Study Guide

Bast Gossip

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Bast is often written "Bastet" in modern English, but this is just a grammatical error. (Shmoop's on it.) The strange spelling happened because an extra "t" was added to her name in late Egyptian hieroglyphs. After people stopped pronouncing t's at the end of words, a second t would be added to tell the reader that the t needed to be pronounced after all. That's pretty weird to think about, isn'tt itt? (Source.)

The author Neil Gaiman must be fond of Bast. She appears a number of times in the Sandman comic book series, in her own graphic novel series (three books) related to the Sandman series, and in his excellent mythology-inspired book, American Gods. Enough shout-outs for you?

In Star Wars Episode IV: A New Hope, Chief/Moradmin Bast, the Imperial officer with the sideburns in the film, gets to talk to Darth Vader. In a deleted scene that ended up in the Star Wars Christmas Special, Chief Bast tries to warn the Dark Lord of the Sith about his concerns, but Lord Vader isn't listening. Bast's boss, Grand Moff Tarkin, wouldn't listen, either. Wonder how things would've turned out for the Empire, if anybody had paid Bast any attention?

Bast is the name of a small village near the Bagram Air Base in Afghanistan. Talk about cats in the middle of nowhere! There are a few other cities in the area with "Bast" in their names, too.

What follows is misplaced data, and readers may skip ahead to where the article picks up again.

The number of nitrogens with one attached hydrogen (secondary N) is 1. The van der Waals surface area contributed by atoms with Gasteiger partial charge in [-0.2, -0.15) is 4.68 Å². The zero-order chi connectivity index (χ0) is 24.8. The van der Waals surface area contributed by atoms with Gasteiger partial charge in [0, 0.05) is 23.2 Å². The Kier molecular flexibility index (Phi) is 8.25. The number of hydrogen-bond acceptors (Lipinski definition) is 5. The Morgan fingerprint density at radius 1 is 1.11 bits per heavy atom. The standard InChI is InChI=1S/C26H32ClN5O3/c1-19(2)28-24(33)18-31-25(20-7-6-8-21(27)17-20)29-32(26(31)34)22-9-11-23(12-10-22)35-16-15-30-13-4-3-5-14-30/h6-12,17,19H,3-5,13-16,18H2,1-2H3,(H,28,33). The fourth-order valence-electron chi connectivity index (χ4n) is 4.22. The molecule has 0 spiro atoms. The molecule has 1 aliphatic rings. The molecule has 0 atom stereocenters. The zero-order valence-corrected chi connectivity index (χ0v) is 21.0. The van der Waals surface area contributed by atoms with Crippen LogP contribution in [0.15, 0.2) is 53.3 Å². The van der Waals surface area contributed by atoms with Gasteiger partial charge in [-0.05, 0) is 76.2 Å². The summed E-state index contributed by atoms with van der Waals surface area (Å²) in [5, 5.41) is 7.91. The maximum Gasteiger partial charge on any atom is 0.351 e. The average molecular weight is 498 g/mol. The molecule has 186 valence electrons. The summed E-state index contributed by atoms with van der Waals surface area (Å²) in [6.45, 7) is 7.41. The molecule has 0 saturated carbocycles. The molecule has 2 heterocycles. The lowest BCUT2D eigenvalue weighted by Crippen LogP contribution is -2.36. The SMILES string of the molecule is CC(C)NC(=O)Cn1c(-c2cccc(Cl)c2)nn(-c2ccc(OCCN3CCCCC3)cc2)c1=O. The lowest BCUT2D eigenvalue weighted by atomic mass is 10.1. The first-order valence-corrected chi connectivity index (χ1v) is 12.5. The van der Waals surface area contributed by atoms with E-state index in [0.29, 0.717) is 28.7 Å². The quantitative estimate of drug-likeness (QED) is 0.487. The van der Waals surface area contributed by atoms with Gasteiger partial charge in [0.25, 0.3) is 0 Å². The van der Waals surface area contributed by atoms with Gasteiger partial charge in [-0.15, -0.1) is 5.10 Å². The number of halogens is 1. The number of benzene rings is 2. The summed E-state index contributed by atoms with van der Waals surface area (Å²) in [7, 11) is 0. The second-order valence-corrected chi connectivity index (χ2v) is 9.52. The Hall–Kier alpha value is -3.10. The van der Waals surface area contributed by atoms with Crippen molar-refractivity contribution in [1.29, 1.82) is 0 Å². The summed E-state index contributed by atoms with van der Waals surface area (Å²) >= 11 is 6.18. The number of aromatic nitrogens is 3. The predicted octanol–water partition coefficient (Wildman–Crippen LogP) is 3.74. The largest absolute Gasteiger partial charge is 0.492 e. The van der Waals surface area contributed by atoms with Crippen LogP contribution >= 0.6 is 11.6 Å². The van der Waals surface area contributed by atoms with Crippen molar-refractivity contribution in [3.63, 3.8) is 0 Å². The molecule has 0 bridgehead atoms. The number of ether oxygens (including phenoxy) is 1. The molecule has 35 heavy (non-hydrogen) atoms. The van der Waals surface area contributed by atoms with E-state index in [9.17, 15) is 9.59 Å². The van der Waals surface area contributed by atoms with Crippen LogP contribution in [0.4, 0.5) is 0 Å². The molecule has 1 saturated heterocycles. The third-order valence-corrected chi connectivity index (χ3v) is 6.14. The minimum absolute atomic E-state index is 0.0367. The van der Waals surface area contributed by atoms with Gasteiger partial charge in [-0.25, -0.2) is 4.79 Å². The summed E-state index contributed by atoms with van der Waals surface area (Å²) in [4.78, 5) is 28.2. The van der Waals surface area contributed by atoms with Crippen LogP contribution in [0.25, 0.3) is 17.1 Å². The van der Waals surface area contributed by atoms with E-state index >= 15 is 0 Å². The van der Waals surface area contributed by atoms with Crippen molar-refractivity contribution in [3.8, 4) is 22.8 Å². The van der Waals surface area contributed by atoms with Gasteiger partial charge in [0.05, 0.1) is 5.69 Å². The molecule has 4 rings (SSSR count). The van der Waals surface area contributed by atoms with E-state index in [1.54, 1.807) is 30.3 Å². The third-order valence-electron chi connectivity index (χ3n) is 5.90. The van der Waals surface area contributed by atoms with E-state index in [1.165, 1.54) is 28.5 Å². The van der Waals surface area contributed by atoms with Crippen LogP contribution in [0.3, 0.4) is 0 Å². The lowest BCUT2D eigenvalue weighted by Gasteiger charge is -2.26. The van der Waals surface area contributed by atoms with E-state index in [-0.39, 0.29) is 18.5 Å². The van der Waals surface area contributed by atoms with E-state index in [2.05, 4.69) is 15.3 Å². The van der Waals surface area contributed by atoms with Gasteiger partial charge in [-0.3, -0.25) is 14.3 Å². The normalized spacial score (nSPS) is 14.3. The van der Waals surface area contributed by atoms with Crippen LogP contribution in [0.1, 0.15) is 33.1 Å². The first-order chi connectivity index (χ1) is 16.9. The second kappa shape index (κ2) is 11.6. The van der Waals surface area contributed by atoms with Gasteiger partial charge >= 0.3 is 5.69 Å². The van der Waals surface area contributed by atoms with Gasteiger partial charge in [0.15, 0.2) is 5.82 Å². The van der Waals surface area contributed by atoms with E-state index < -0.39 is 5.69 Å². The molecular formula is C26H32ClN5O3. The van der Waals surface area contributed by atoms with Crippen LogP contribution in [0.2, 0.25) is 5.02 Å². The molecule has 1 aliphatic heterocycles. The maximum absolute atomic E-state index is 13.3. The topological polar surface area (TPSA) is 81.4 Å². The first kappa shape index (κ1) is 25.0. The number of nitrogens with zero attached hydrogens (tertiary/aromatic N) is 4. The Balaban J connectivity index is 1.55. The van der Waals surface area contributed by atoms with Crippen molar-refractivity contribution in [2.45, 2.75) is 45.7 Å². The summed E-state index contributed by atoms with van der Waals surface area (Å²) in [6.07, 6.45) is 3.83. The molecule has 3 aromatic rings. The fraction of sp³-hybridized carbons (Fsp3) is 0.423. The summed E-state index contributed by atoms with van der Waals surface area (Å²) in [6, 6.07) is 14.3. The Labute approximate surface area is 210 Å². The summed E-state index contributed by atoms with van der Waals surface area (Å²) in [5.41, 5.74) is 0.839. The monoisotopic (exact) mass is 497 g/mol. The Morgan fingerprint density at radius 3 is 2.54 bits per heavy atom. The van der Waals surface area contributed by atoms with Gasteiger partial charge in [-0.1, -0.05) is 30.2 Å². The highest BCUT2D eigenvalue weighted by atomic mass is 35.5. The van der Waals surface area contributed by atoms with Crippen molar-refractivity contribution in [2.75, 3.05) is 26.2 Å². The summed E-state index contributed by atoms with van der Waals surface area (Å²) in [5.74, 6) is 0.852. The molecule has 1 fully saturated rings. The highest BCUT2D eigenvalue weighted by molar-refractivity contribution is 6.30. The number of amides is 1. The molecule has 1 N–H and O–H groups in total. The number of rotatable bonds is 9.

Ever notice that the skins of some plants and grasses are like string? This stringy fiber is called "bast," and while it's not actually related to the goddess by that name, bast fiber can be used to make hundreds of different kinds of things, including paper (from mulberry trees), clothing and shoes (from flax plants and tree bark), yarn and carpet (from jute), and even the rope (from hemp) to tie together Viking ships! (Source.)

Ørnulf Bast (1907-1974) was a famous Norwegian sculptor. His first statues were lion statues. Coincidence? Maybe not, with a name like Bast. Not only did he produce many beautiful statues, etchings, and paintings during his lifetime, but during World War II, he and his wife let the Norwegian resistance against the Nazi occupation use their house for secret meetings. Just another reason to like the name.

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